The casinos in Cherokee and Murphy closed on March 18 following the March 14 declaration of a global pandemic, reopening on an invitation-only basis May 13 and then to the public May 28. The casinos are operating at 30 percent capacity with precautions in place for patrons and employees, including social distancing, mask-wearing and enhanced cleaning regimens.
The five employees who tested positive work in the table games section and are following isolation orders.
“No changes or closures to the table games operation are expected,” said Regional Vice President for Marketing Brian Saunooke. “Enhanced cleaning and disinfecting protocols have been in place since reopening and will continue. Wearing of face masks will also continue to be mandatory for our employees and customers.”
Saunooke said none of the five employees in question have worked since at least July 9. While the Jackson County Department of Public Health said the first of the five was tested on June 28, Harrah’s Cherokee Casino Regional General Manager Brooks Robinson said that there is no indication that additional people qualify as close contacts.
“Based on information provided by the employees and video surveillance records, no other employees or customers have been identified as close contacts as defined by the CDC,” he said. “Additionally, all employees who test positive, show symptoms or have had close contact with someone who has tested positive have been directed not to come to work and to self-isolate.”
The Jackson County Department of Public Health, Eastern Band of Cherokee Indians Public Health and Human Services and other local health departments are still working to identify any additional close contacts of these employees, who hail from Jackson, Swain and Haywood counties. The CDC defines close contact as being within approximately 6 feet of a person with a COVID-19 infection for at least 10 to 15 minutes.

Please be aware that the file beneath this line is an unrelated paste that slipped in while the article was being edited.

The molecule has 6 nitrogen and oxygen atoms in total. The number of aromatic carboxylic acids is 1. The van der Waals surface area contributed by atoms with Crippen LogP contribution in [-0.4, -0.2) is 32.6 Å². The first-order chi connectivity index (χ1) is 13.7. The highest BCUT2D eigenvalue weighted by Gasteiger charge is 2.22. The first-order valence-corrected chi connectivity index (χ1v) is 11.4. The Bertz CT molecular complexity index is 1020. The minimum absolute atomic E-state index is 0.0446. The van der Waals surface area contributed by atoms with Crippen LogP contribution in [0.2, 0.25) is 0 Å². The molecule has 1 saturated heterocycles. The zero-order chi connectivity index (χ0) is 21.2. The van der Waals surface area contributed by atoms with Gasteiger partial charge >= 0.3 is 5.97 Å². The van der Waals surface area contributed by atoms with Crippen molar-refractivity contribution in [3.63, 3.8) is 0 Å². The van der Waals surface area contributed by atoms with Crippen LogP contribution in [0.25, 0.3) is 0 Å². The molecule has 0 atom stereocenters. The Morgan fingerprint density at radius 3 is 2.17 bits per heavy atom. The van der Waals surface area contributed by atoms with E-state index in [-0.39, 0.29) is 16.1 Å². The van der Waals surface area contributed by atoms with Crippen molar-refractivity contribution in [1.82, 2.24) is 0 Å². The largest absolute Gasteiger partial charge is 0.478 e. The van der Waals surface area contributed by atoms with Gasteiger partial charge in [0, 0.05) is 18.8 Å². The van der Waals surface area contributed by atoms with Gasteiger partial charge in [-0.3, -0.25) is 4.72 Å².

“Harrah’s Cherokee Casinos remain committed to the well-being of our employees and customers,” said Robinson. “Enhanced health and safety protocols in place since reopening include training of our entire team of over 3,000 employees on cleaning and sanitizing techniques, the proper use of PPP, and mandatory wearing of face masks by employees and customers.
Other incidences of COVID-19 in public-facing arenas of the EBCI have been identified as well. After a student at Qualla Boundary Headstart & Early Headstart tested positive, the center closed for cleaning. Due to an upcoming two-week planned closure, the facilities will not reopen until Aug. 7. Additionally, on July 17 the Cherokee Indian Hospital Authority announced that an employee of the Cherokee County Clinic had tested positive but said it is not believed the diagnosis poses a risk to clinic patients, as the employee had not been in the clinic since July 14. The clinic reopened July 20 after undergoing a thorough cleaning.